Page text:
This isn’t just a modern phenomenon.  Henry Tattam ca. 1840 travelled to the Nitrian desert in Egypt and purchased a huge number of Syriac texts from the monastery of St. Mary Deipara (Deir al-Suryani), which he sent to the British Library.  But the curator, William Cureton, reserved what he considered to be the most interesting texts for himself to publish, which he did over the next 20 years!  While this had the fortunate consequence of forcing other scholars to edit less interesting material which might not otherwise have attracted attention, it was a supremely selfish thing to do.

Selfishness, it seems, is too often a characteristic of papyrologists.  While I write to all sorts of people, my attempts to communicate with papyrologists are generally futile.  It is as if a clique exists, which excludes rather than includes.  Yet the number of people who would like to work in the field but cannot obtain teaching posts is sufficiently large that I have met several examples at the Oxford Patristics Conference, which I tend to attend for just a single day every four years.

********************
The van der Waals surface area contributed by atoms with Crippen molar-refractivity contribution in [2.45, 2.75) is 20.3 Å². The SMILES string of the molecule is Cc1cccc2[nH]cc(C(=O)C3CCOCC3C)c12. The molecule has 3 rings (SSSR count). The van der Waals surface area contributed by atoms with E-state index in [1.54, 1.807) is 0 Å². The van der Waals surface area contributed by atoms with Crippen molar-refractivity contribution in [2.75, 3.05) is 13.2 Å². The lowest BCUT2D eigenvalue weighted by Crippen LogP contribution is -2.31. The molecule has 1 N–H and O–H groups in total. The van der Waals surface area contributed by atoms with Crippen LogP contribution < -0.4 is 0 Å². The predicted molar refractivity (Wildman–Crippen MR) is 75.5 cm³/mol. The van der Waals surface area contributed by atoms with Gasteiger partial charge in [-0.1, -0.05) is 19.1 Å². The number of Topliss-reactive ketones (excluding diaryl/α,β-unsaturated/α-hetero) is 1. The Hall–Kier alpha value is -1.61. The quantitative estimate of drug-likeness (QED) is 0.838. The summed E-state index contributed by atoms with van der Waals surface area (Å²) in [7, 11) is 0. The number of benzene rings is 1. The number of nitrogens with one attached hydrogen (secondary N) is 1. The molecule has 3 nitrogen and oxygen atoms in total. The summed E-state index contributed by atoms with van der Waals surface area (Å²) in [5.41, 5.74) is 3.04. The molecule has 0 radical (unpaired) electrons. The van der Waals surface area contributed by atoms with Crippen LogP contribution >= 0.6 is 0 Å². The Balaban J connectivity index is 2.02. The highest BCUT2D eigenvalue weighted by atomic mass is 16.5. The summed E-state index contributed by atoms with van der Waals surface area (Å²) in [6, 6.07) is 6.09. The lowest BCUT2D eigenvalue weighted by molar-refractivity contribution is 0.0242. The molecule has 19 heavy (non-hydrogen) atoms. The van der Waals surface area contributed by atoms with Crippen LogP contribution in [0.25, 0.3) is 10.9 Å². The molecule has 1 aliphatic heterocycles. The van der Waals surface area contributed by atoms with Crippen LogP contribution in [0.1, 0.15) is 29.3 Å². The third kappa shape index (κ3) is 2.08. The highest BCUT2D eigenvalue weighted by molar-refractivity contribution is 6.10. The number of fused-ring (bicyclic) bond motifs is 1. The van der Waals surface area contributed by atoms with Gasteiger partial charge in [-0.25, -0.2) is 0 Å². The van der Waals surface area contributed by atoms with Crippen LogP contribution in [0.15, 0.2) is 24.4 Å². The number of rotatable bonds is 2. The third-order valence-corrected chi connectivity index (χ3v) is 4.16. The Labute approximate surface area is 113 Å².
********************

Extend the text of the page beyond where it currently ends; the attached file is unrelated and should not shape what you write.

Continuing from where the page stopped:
I remember when the late Carsten Peter Thiede proposed his idea that some fragments of the gospels at Magdalen College Oxford were in fact first century.  The media were all over it, which of course was good.  After all, it was media interest in the fragments of the ps.gospel of Thomas from Oxyrhynchus ca. 1900 that produced funding for the work there for several years.  But the response of papyrologists was a sustained campaign of vitriol.  Thiede himself was a papyrologist, and he had found a way to promote the subject to the mass media.  But ranks were closed firmly against him.  Any Thiede-enthusiast could expect only abuse.